I love Hoda Afshar's portraits and videos from Manus Island (it's Australia's Refugee Devil's Island - you go in but you n...
Friday, 26 January 2018
This Land is Not Your Land: Black Men Walking, Peaky Blinders and Holocaust Day
I was reading this article by Afua Hirsch earlier this week, an article in which she writes about how she is repeatedly told that there is no racism in the UK.
“Life’s moved on from race,” one of my fellow panellists told me on The Pledge. “If it’s well intentioned, it’s not racism,” said another. All of this was, very ironically, good evidence of my point: that white fragility operates powerfully against progress; that there are those in our society, including high-profile and influential people, who prefer defensiveness to a cold, hard analysis of the patterns of prejudice.
The world is wrong,” wrote the American poet Claudia Rankine. “You can’t put the past behind you. It’s buried in you; it’s turned your flesh into its own cupboard.” To be black, in a society that invented race for the specific purpose of dehumanising people who are black, and then invented an equally formidable system of denial, is to carry the burden of history that others would rather forget.
“I don’t see colour,” they say. And so I find James Baldwin echoing round my head: “I don’t really believe in race. I don’t really believe in colour. But I do know what I see.”
In the same edition of the newspaper I was reading I also read about Black Men Walking, a play based on a Black Men Walking group based in the Pennines in Yorkshire.
There was a section when they were walking along an old Roman road and one of the men wondered that he was following the path of the black Roman emperor Septimius Severus who had passed along the road on his way to try to conquer Caledonia.
He was writing a British history that didn't correspond to the generally accepted British history, one which extends to the visibility of black walkers and celebrates the idea that there were Black people in Britain 2,000 years before the Windrush landed. The walking group was founded simply because here were people who enjoyed walking, but a side effect of that is it makes apparent the lack of a historical visibility of black walkers in remote beauty spots such as the Pennines.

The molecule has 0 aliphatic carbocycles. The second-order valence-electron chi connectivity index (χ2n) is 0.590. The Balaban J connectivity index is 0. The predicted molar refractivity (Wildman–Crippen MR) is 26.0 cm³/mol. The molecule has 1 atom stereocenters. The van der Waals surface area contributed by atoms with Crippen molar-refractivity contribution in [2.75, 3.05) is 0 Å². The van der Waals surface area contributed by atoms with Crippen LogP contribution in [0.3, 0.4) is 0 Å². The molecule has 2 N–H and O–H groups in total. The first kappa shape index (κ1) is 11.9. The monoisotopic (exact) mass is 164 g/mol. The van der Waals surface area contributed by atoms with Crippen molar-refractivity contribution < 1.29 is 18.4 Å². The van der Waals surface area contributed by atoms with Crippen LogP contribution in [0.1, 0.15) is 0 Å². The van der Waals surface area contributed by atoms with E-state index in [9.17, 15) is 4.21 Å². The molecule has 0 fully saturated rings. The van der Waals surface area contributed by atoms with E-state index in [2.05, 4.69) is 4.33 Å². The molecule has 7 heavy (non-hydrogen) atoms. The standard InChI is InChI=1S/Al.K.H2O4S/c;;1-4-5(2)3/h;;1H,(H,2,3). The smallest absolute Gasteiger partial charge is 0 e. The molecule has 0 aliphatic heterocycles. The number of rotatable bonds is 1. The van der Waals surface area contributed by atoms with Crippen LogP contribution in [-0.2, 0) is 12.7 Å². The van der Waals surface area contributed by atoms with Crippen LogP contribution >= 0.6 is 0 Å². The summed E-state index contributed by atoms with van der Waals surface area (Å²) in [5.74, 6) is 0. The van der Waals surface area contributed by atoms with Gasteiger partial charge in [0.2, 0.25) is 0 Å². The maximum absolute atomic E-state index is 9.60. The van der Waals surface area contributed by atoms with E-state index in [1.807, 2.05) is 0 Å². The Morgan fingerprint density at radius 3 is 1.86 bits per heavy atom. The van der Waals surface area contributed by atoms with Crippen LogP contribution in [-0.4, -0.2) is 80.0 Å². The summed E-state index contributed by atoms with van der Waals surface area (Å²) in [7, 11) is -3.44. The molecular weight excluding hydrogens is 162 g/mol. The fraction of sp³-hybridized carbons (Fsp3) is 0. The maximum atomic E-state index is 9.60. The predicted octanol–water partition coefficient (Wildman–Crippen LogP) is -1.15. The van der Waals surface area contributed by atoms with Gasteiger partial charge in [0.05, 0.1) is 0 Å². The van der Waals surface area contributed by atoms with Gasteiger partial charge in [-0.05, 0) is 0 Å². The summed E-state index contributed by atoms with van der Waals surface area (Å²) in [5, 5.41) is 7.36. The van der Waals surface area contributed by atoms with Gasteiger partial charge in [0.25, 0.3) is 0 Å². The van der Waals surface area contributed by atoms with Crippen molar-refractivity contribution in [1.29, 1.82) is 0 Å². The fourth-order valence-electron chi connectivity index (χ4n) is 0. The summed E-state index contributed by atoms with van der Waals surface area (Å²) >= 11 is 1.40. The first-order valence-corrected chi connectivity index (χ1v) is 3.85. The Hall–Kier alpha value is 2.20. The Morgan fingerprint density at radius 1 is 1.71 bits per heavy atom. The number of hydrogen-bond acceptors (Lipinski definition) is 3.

But history is not static and world view are not static. I remember going to the English seaside town of Weymouth with a class of migrant students. We landed up on the beach and it was a sea of black and brown skin, of hijabs and shalwar kameez amidst on a mostly white beach. And one of the girls, born in Pakistani, looked around and said "This place isn't like the rest of England. There are no black people here."
And she was right. It wasn't like Bristol, particularly Easton, where she came from. It was a place that was symptomatic of the urban-rural racial divide of Britain, the ways in which BME communities are concentrated in the cities. The irony of course, is that the most racist (and pro-Brexit) places in the UK are mostly those with the least diversity.
Perhaps one additional cause of this is the idea that the English countryside is not seen as black (the seaside is actually different in many regions) and it is not represented as black. You can look at advertisments by companies like Great Western Railway and you won't see a black face (you will actually - there's a guy in a hot air balloon you see for a second. He doesn't even get to tread on the land which makes it even worse) in there as their animated trains tootle through Dorset, Devon and Cornwall. This is not accidental. These are adverts that cater to an imagined, idealised white Britain and are based on the children's books of Enid Blyton. For one perspective of Enid Blyton, read this article by Hardeep Singh Kohli.
While I never regarded Blyton as high art, neither was I aware of her more questionable work, work that attracted criticisms of racism, xenophobia, elitism and sexism. In 1937 she published The Little Black Doll, a story about Sambo. Unsurprisngly, Sambo wasn’t like the other toys in the toy box; no. Sambo was black and so hated by all the other toys and his owner for having an “ugly black face”. He runs away, gets caught in the rain and finds that the downpour has washed his blackness away. He’s now pink of face and welcomed back to the body of the kirk. Seven years later Blyton released The Three Golliwogs featuring Golly, Woggie and Nigger.